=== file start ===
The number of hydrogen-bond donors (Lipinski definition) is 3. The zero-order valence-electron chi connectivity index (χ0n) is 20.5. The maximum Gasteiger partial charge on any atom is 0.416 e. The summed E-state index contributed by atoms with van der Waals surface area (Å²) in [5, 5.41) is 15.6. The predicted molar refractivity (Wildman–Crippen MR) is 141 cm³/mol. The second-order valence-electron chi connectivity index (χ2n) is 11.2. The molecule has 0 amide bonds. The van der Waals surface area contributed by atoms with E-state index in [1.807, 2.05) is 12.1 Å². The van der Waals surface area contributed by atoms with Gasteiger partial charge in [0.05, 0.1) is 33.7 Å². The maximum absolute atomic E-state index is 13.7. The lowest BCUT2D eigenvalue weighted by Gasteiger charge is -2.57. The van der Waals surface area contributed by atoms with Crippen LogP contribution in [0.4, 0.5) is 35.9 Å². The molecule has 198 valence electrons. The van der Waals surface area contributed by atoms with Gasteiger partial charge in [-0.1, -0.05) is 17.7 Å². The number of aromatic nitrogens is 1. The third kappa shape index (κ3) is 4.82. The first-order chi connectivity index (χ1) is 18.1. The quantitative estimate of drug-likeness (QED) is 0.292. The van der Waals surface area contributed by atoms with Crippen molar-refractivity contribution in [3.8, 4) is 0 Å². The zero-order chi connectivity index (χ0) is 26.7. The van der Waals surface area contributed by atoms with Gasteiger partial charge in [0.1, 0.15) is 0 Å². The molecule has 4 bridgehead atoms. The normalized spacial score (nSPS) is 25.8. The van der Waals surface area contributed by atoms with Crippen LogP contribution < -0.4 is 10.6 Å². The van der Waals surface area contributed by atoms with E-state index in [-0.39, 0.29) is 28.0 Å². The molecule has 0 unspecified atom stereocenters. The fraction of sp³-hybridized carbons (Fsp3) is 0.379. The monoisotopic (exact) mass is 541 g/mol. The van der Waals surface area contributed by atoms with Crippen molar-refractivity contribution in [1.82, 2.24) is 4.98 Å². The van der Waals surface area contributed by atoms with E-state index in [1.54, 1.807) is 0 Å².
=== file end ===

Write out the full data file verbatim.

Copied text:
The number of hydrogen-bond donors (Lipinski definition) is 3. The zero-order valence-electron chi connectivity index (χ0n) is 20.5. The maximum Gasteiger partial charge on any atom is 0.416 e. The summed E-state index contributed by atoms with van der Waals surface area (Å²) in [5, 5.41) is 15.6. The predicted molar refractivity (Wildman–Crippen MR) is 141 cm³/mol. The second-order valence-electron chi connectivity index (χ2n) is 11.2. The molecule has 0 amide bonds. The van der Waals surface area contributed by atoms with E-state index in [1.807, 2.05) is 12.1 Å². The van der Waals surface area contributed by atoms with Gasteiger partial charge in [0.05, 0.1) is 33.7 Å². The maximum absolute atomic E-state index is 13.7. The lowest BCUT2D eigenvalue weighted by Gasteiger charge is -2.57. The van der Waals surface area contributed by atoms with Crippen LogP contribution in [0.4, 0.5) is 35.9 Å². The molecule has 198 valence electrons. The van der Waals surface area contributed by atoms with Gasteiger partial charge in [-0.1, -0.05) is 17.7 Å². The number of aromatic nitrogens is 1. The third kappa shape index (κ3) is 4.82. The first-order chi connectivity index (χ1) is 18.1. The quantitative estimate of drug-likeness (QED) is 0.292. The van der Waals surface area contributed by atoms with Crippen molar-refractivity contribution in [3.8, 4) is 0 Å². The zero-order chi connectivity index (χ0) is 26.7. The van der Waals surface area contributed by atoms with Gasteiger partial charge in [0.1, 0.15) is 0 Å². The molecule has 4 bridgehead atoms. The normalized spacial score (nSPS) is 25.8. The van der Waals surface area contributed by atoms with Crippen LogP contribution < -0.4 is 10.6 Å². The van der Waals surface area contributed by atoms with E-state index in [-0.39, 0.29) is 28.0 Å². The molecule has 0 unspecified atom stereocenters. The fraction of sp³-hybridized carbons (Fsp3) is 0.379. The monoisotopic (exact) mass is 541 g/mol. The van der Waals surface area contributed by atoms with Crippen molar-refractivity contribution in [1.82, 2.24) is 4.98 Å². The van der Waals surface area contributed by atoms with E-state index in [1.54, 1.807) is 0 Å².